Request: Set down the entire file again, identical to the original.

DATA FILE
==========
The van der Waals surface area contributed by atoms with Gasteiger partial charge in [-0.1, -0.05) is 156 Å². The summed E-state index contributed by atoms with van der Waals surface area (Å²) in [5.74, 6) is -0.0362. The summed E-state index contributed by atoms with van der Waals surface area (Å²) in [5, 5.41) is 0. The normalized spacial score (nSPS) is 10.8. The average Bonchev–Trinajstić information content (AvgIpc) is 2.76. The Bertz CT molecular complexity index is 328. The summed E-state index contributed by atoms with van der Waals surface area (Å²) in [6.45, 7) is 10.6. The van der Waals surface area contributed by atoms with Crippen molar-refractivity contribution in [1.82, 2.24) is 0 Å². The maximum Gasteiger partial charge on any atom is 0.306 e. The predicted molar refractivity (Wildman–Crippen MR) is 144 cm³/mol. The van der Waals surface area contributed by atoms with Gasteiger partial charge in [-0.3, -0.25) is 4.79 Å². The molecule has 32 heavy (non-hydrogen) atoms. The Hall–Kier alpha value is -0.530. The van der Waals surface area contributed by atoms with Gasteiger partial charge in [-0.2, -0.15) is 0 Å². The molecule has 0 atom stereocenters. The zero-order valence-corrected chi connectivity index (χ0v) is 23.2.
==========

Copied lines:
The van der Waals surface area contributed by atoms with Gasteiger partial charge in [-0.1, -0.05) is 156 Å². The summed E-state index contributed by atoms with van der Waals surface area (Å²) in [5.74, 6) is -0.0362. The summed E-state index contributed by atoms with van der Waals surface area (Å²) in [5, 5.41) is 0. The normalized spacial score (nSPS) is 10.8. The average Bonchev–Trinajstić information content (AvgIpc) is 2.76. The Bertz CT molecular complexity index is 328. The summed E-state index contributed by atoms with van der Waals surface area (Å²) in [6.45, 7) is 10.6. The van der Waals surface area contributed by atoms with Crippen molar-refractivity contribution in [1.82, 2.24) is 0 Å². The maximum Gasteiger partial charge on any atom is 0.306 e. The predicted molar refractivity (Wildman–Crippen MR) is 144 cm³/mol. The van der Waals surface area contributed by atoms with Gasteiger partial charge in [-0.3, -0.25) is 4.79 Å². The molecule has 32 heavy (non-hydrogen) atoms. The Hall–Kier alpha value is -0.530. The van der Waals surface area contributed by atoms with Gasteiger partial charge in [-0.2, -0.15) is 0 Å². The molecule has 0 atom stereocenters. The zero-order valence-corrected chi connectivity index (χ0v) is 23.2.